At the end of our testing, all three riders appreciated the niche of each bike in this test. The Ninja 300 is the most uncompromising, an unapologetic sportbike with a gutsy engine that can punch above its weight and deliver a grin-plastering riding experience. Its big brother, the Ninja 650, may be a bit over the head of the true newbies, but the 650 Twin is a terrific mid-displacement mount. It’s a fun ride for intermediate riders, or those intrepid beginners that wish to jump into the deeper end of the pool.

As for the new Honda CBR500R, it picks up where the CBR250R left off, as a major threat to Kawasaki’s once unchallenged entry-level sportbike dominance. The 500’s engine performance is both practical and unintimidating. It’s easy to ride, and a bike that beginners will be able to learn and progress upon for multiple riding seasons. Splitting the difference isn’t the sexiest tagline in bike branding, but it does make for an ideal beginner bike.

FOR MY MONEY

Bart Madson – Managing Editor – 6’1″ / 205 pounds:
First off, the Ninja 300 is an absolute hoot to ride. I found myself constantly chuckling as I leaned over further, and further… My only issue with the little Ninja is that its, well, little. Comfort is perfectly fine for occasional long days, and it a blast to ride – but if I’m dropping my own money on a bike I want to feel comfortable on it all the time, and the 300 just doesn’t fit my dimensions.

Instead I find myself drawn to the CBR500R. I think it looks good and feels high quality. The riding position is sporty but offers plenty of leg room. I liked the handling well enough, but I can see where improvements could be made. It’s a reasonable price and as far as engine performance goes, I think Honda’s 500 Twin is better than the low-revving mill powering the NC700X. It’s a pity there’s not a little more snap in the 500, to give it a little more playful personality, but it’s so smooth on the throttle and easy to ride it’s hard to find serious fault.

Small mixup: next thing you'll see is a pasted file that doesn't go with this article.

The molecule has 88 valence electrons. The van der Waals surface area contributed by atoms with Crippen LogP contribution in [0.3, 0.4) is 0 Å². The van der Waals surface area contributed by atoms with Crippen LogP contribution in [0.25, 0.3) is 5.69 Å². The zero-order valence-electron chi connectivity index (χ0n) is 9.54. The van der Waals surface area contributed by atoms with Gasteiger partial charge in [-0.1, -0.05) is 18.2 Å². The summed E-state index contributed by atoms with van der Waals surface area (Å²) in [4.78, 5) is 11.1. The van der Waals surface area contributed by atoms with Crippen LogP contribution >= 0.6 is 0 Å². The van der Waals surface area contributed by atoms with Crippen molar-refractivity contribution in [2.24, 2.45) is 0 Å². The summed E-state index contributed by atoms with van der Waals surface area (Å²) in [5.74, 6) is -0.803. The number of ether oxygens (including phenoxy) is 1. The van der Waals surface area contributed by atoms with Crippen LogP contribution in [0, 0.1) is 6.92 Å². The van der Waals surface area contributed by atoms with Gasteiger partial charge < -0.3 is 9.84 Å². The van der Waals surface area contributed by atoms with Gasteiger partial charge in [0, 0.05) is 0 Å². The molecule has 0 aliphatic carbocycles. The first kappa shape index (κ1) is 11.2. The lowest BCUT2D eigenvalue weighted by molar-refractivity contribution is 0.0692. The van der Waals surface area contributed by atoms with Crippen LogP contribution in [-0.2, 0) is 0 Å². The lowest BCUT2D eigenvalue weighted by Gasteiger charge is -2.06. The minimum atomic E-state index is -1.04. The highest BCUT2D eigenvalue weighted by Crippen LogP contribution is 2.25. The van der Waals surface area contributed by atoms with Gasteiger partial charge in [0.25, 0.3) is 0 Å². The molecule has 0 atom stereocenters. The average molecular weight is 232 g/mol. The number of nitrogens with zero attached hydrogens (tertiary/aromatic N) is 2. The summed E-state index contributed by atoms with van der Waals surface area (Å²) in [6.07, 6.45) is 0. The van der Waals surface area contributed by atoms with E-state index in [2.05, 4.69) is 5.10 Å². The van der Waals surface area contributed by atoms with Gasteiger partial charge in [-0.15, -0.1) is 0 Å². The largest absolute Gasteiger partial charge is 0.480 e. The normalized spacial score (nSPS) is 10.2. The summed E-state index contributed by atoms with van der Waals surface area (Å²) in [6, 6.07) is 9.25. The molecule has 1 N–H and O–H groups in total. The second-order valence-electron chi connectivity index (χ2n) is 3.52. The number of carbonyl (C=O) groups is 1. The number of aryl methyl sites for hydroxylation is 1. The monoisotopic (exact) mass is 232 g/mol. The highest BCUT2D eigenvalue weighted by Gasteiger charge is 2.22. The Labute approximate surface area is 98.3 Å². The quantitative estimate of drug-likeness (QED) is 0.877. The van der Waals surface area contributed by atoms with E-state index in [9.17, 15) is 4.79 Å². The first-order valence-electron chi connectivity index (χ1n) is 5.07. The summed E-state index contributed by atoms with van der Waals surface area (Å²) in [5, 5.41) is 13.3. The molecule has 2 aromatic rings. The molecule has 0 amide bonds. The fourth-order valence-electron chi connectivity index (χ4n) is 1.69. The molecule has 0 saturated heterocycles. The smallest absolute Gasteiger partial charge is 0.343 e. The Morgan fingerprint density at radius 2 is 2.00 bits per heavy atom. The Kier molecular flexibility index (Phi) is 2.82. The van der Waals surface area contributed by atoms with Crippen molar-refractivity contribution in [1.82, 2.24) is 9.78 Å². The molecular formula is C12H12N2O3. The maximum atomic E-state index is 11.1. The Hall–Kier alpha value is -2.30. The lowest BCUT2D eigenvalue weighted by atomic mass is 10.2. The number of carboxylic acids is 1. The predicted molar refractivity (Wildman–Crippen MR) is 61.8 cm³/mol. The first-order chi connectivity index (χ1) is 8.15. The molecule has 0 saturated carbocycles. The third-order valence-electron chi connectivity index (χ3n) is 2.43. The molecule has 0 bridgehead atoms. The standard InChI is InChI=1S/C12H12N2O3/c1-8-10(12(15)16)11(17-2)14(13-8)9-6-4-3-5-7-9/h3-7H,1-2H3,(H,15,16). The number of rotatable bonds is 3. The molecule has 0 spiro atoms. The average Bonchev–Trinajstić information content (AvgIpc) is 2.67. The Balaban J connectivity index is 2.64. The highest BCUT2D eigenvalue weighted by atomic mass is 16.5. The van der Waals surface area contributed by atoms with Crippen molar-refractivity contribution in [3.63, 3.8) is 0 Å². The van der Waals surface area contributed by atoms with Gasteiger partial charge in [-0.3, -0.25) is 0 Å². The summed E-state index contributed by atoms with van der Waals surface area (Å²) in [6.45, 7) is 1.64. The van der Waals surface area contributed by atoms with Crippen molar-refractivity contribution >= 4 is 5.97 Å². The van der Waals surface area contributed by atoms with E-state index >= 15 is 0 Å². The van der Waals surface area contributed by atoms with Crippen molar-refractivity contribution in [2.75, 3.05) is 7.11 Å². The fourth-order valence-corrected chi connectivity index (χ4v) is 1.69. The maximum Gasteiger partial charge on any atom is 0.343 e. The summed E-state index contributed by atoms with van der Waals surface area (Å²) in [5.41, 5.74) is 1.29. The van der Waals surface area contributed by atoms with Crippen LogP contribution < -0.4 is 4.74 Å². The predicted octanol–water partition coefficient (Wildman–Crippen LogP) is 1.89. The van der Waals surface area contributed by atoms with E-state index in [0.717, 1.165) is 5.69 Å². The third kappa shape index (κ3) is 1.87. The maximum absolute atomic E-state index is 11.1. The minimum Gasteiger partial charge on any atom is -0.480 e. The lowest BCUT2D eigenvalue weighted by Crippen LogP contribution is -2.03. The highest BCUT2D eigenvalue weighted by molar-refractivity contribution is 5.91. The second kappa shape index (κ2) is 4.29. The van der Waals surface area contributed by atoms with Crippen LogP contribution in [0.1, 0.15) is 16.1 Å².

Bryan Harley – Cruiser Editor – 6′ / 220 pounds:
Out of the three bikes, I liked the versatile Honda CBR500 best. The Ninja 300 handles amazingly well and the extra cc is a marked improvement, but I’m just too big for it. The Ninja 650 rocks, I love when the engine hits its sweet spot, but the CBR500 has it covered on the low end and is an amazingly easy bike to ride. It literally is the happy median between the two, capable of doing everything it’s tasked with efficiency and precision.

Byron Wilson – Associate Editor – 6′ / 185 pounds:
Overall, the CBR was my favorite bike as a new rider. The riding position felt slightly more upright than on the 300 or 650 and was nice and relaxed. You could still tuck your head down and get added relief from buffeting, but it was largely unnecessary because wind was hardly a problem even at highway speeds. Power delivery was always smooth. I thought the transmission was the best of the bunch; there was hardly a discernible moment of power transfer when releasing the clutch, it just flowed. It was nice to have more engine power on tap (compared to the 300) because you didn’t have to move so quickly through the gears during those stop-and-go moments.

Bart Madson

MotoUSA Editor | Bashing away at the MotoUSA keyboard for 10 years now, Madson lends his scribbling and editorial input on everything from bike reviews to motorcycle racing reports and industry news features.

Facebook comments